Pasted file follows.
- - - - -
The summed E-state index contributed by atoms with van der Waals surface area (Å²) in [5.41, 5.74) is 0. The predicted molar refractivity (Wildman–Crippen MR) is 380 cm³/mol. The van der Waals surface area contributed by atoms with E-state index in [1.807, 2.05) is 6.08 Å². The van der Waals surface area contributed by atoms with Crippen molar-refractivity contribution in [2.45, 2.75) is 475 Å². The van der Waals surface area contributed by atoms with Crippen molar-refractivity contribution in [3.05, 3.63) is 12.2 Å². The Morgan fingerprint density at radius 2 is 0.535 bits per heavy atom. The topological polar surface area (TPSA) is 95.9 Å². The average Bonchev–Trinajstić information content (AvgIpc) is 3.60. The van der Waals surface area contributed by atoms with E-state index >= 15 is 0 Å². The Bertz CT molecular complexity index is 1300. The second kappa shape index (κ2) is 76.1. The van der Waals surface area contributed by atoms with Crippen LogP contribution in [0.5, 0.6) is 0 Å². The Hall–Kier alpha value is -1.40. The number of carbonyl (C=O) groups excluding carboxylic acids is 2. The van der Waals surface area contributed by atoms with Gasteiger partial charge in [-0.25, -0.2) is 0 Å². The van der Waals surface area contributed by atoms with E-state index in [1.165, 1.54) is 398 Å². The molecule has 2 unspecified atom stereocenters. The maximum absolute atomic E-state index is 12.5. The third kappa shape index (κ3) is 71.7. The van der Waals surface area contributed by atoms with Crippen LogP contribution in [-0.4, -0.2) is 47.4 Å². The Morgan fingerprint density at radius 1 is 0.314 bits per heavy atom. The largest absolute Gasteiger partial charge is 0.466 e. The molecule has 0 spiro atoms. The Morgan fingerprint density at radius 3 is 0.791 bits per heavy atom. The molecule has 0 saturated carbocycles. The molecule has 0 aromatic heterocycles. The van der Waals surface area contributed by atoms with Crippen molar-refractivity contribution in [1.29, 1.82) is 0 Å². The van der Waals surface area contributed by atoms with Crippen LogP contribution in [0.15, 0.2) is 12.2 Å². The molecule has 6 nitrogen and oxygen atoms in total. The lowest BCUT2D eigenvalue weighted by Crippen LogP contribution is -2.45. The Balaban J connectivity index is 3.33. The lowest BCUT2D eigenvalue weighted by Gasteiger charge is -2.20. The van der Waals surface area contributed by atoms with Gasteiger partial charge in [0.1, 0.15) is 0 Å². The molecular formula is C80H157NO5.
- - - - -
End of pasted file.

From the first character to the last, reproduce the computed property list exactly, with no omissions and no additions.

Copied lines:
The summed E-state index contributed by atoms with van der Waals surface area (Å²) in [5.41, 5.74) is 0. The predicted molar refractivity (Wildman–Crippen MR) is 380 cm³/mol. The van der Waals surface area contributed by atoms with E-state index in [1.807, 2.05) is 6.08 Å². The van der Waals surface area contributed by atoms with Crippen molar-refractivity contribution in [2.45, 2.75) is 475 Å². The van der Waals surface area contributed by atoms with Crippen molar-refractivity contribution in [3.05, 3.63) is 12.2 Å². The Morgan fingerprint density at radius 2 is 0.535 bits per heavy atom. The topological polar surface area (TPSA) is 95.9 Å². The average Bonchev–Trinajstić information content (AvgIpc) is 3.60. The van der Waals surface area contributed by atoms with E-state index >= 15 is 0 Å². The Bertz CT molecular complexity index is 1300. The second kappa shape index (κ2) is 76.1. The van der Waals surface area contributed by atoms with Crippen LogP contribution in [0.5, 0.6) is 0 Å². The Hall–Kier alpha value is -1.40. The number of carbonyl (C=O) groups excluding carboxylic acids is 2. The van der Waals surface area contributed by atoms with Gasteiger partial charge in [-0.25, -0.2) is 0 Å². The van der Waals surface area contributed by atoms with E-state index in [1.165, 1.54) is 398 Å². The molecule has 2 unspecified atom stereocenters. The maximum absolute atomic E-state index is 12.5. The third kappa shape index (κ3) is 71.7. The van der Waals surface area contributed by atoms with Crippen LogP contribution in [-0.4, -0.2) is 47.4 Å². The Morgan fingerprint density at radius 1 is 0.314 bits per heavy atom. The largest absolute Gasteiger partial charge is 0.466 e. The molecule has 0 spiro atoms. The Morgan fingerprint density at radius 3 is 0.791 bits per heavy atom. The molecule has 0 saturated carbocycles. The molecule has 0 aromatic heterocycles. The van der Waals surface area contributed by atoms with Crippen molar-refractivity contribution in [1.29, 1.82) is 0 Å². The van der Waals surface area contributed by atoms with Crippen LogP contribution in [0.15, 0.2) is 12.2 Å². The molecule has 6 nitrogen and oxygen atoms in total. The lowest BCUT2D eigenvalue weighted by Crippen LogP contribution is -2.45. The Balaban J connectivity index is 3.33. The lowest BCUT2D eigenvalue weighted by Gasteiger charge is -2.20. The van der Waals surface area contributed by atoms with Gasteiger partial charge in [0.1, 0.15) is 0 Å². The molecular formula is C80H157NO5.